“There are actions all of us can take to support healthy drinking water from protecting the source to getting the water moving in our home plumbing,” said Kris Donaldson, EGLE’s Clean Water Public Advocate. Learn about actions you can take at Michigan.gov/DrinkingWaterWeek.
During this week, Michigan also proclaims Tuesday as Private Residential Well Awareness Day to bring attention to the 2.6 million Michiganders who depend on private wells for their drinking water, as well the responsibilities of well owners to properly maintain and test their wells. Michigan has over one million private residential wells!
Water is supplied to your home from either a public water supply or a private well. It’s important to determine how your water is supplied to understand how your water quality is monitored and who to contact if you have water quality issues. A general rule to follow is: If you get a water bill for your water, you are on a community water supply, which is a type of public supply.
If you have a private well, your well and its water are ultimately your responsibility. There are things that you should do to monitor your well system and your drinking water to help protect your family’s health and ensure quality tap water. If you still have questions or concerns, reach out to your local health department. Drinking Water Week highlights important resources about well maintenance and testing found on the Michigan Department of Health and Human Services (MDHHS) Care for MiWell website.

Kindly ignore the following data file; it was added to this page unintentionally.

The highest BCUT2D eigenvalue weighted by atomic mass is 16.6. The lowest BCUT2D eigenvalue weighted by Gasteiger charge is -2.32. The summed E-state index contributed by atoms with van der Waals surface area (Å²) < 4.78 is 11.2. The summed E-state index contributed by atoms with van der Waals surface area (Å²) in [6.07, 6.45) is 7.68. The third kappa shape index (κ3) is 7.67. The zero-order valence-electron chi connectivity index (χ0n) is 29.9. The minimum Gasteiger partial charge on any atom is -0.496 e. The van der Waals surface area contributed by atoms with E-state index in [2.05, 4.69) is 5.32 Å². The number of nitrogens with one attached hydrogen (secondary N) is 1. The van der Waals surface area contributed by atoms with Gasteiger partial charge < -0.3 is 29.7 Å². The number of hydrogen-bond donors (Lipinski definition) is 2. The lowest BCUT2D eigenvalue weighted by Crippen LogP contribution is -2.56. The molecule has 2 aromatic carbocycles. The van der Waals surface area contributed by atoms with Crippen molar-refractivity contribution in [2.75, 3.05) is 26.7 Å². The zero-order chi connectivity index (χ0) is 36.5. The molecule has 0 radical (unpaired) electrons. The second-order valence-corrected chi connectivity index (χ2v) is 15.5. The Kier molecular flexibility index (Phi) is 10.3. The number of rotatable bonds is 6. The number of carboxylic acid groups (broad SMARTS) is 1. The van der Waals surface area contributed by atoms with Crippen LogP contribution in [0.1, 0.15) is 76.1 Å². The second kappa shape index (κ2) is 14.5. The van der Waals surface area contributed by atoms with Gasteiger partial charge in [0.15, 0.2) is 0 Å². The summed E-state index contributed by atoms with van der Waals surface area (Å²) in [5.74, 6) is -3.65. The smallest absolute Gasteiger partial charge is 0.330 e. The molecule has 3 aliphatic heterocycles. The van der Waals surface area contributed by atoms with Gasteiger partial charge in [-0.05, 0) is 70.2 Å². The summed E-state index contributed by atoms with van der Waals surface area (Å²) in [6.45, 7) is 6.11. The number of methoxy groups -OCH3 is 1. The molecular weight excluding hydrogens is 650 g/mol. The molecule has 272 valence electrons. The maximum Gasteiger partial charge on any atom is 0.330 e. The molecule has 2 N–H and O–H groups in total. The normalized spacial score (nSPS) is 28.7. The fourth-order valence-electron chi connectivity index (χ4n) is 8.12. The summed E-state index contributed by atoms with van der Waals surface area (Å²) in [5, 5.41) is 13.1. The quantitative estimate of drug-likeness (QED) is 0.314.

If you are on a community water supply, the best way to learn about your local water quality is by reading your water supplier’s Consumer Confidence Report (CCR), also known as an Annual Water Quality Report. Every community water supplier must provide a CCR to its customers by July 1 each year. CCRs may be delivered in different ways, such as a paper copy or via a link within your bill. If you’re not sure where to access yours, contact your local water supplier. Your local water supplier should also be your first call to answer questions or address concerns.
If you still have concerns about your water quality visit the Drinking Water Concern System page. Here you will find frequently asked questions and answers about drinking water quality concerns, information on how to get your water tested, and steps to submit a concern. Submitted concerns are reviewed by the appropriate staff member who will follow up with you. Remember, depending on your water supply, your local health department or water supplier is likely your best resource for answering questions about your water.
For more information about Drinking Water Week and additional resources, visit Michigan.gov/DrinkingWaterWeek.
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